WASHINGTON – The Food and Drug Administration plans to support training initiatives for food industry stakeholders as the nation’s food safety system transitions to prevention-based measures under the Food Safety and Modernization Act (FSMA).

In partnership with the National Institute of Food and Agriculture of the US Dept. of Agriculture, FDA will provide grants to fund a National Coordination Center (NCC) and four regional centers (RC) to provide training programs to owners and operators of farms, small food processors and small produce wholesale businesses.

The International Food Protection Training Institute received a grant of up to $600,000 over three years to establish the NCC, FDA said. The institute will lead coordination of curriculum development and delivery to those food businesses covered by the FSMA Section 209 mandate for implementation of FSMA and improving training of state, local, territorial and tribal food safety officials.

The NCC also will coordinate and support alternate training curricula through the RCs, which will identify any FSMA training needs to a specific audience or target businesses in their region.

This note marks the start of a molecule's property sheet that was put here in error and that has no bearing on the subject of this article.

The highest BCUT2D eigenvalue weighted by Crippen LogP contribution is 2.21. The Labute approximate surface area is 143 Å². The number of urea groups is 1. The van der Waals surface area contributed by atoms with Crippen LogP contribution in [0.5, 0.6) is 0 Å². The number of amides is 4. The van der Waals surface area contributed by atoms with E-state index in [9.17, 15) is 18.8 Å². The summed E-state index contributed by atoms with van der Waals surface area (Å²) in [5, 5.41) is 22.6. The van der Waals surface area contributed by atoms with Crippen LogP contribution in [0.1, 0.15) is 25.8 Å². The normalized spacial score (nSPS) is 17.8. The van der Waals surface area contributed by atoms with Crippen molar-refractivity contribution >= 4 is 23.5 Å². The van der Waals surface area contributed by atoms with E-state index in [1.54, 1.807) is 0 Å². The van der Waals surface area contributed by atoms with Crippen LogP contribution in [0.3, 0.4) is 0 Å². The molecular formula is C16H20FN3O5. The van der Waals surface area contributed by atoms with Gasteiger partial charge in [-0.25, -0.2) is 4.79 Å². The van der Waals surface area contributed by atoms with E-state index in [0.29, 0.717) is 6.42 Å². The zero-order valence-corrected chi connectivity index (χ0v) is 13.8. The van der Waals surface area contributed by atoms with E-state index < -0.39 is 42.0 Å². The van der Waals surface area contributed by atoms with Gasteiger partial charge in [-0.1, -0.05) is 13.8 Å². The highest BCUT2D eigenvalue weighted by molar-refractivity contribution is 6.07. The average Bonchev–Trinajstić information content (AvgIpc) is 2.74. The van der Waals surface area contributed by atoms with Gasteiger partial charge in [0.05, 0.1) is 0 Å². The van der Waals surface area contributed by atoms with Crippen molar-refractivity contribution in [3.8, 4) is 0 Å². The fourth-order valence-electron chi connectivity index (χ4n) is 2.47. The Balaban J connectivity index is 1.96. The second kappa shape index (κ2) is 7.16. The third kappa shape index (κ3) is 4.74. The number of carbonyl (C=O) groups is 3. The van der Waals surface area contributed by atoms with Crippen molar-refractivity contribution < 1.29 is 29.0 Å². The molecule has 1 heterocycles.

“While members of the food industry are ultimately responsible for getting the training they need to comply with the FSMA rules, the FDA recognizes the importance of its role in facilitating that training,” FDA explained. “For the agency, this means joining with public and private partners in state, federal, tribal and international governments, industry, and academia in the development and delivery of training.”

FDA plans to issue guidance detailing core criteria, learning objectives and other elements the agency recommends for FSMA training programs. Additionally, FDA has funded three alliances — Produce Safety, Food Safety Preventive Controls and Sprout Safety — that are developing model, standardized curricula for the majority of food industry stakeholders affected by the FSMA rules. Acknowledging there is no one-size-fits-all program for FSMA training, the FDA will develop alternate training options for target audiences via cooperative agreements.

“FDA is on a path to working with public and private partners globally to ensure that training programs meet the needs of those who must comply with the new FSMA standards, no matter their size, nature or location,” the agency said. “It will take time and effort to make this work, and to get it right.”
Read moreabout the FDA’s training plan